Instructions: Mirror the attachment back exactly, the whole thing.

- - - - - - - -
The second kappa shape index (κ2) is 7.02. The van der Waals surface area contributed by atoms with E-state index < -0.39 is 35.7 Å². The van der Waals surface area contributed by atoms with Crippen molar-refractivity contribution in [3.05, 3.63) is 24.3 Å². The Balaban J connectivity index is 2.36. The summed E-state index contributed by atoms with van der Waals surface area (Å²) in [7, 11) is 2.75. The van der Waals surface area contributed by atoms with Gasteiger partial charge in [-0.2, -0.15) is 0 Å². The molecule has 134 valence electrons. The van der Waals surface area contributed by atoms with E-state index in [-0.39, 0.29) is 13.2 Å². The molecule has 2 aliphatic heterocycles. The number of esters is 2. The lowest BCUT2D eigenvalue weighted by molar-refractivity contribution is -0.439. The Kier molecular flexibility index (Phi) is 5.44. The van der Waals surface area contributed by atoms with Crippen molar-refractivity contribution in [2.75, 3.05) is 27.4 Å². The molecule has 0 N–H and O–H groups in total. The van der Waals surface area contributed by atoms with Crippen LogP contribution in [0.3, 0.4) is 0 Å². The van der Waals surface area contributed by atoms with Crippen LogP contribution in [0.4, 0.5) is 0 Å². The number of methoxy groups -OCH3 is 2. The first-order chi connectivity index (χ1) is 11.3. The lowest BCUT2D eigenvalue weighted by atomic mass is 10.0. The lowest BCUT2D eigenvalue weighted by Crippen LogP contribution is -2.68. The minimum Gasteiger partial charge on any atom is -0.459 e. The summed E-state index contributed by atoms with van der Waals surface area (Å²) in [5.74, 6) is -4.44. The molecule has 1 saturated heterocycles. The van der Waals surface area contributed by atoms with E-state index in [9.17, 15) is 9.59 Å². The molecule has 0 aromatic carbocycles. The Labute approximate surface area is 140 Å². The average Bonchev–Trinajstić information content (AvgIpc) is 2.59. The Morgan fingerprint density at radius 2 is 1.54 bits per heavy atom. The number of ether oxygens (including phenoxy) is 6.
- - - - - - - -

The second kappa shape index (κ2) is 7.02. The van der Waals surface area contributed by atoms with E-state index < -0.39 is 35.7 Å². The van der Waals surface area contributed by atoms with Crippen molar-refractivity contribution in [3.05, 3.63) is 24.3 Å². The Balaban J connectivity index is 2.36. The summed E-state index contributed by atoms with van der Waals surface area (Å²) in [7, 11) is 2.75. The van der Waals surface area contributed by atoms with Gasteiger partial charge in [-0.2, -0.15) is 0 Å². The molecule has 134 valence electrons. The van der Waals surface area contributed by atoms with E-state index in [-0.39, 0.29) is 13.2 Å². The molecule has 2 aliphatic heterocycles. The number of esters is 2. The lowest BCUT2D eigenvalue weighted by molar-refractivity contribution is -0.439. The Kier molecular flexibility index (Phi) is 5.44. The van der Waals surface area contributed by atoms with Crippen molar-refractivity contribution in [2.75, 3.05) is 27.4 Å². The molecule has 0 N–H and O–H groups in total. The van der Waals surface area contributed by atoms with Crippen LogP contribution in [0.3, 0.4) is 0 Å². The van der Waals surface area contributed by atoms with Crippen LogP contribution in [0.4, 0.5) is 0 Å². The number of methoxy groups -OCH3 is 2. The first-order chi connectivity index (χ1) is 11.3. The lowest BCUT2D eigenvalue weighted by atomic mass is 10.0. The lowest BCUT2D eigenvalue weighted by Crippen LogP contribution is -2.68. The minimum Gasteiger partial charge on any atom is -0.459 e. The summed E-state index contributed by atoms with van der Waals surface area (Å²) in [5.74, 6) is -4.44. The molecule has 1 saturated heterocycles. The van der Waals surface area contributed by atoms with E-state index in [9.17, 15) is 9.59 Å². The molecule has 0 aromatic carbocycles. The Labute approximate surface area is 140 Å². The average Bonchev–Trinajstić information content (AvgIpc) is 2.59. The Morgan fingerprint density at radius 2 is 1.54 bits per heavy atom. The number of ether oxygens (including phenoxy) is 6.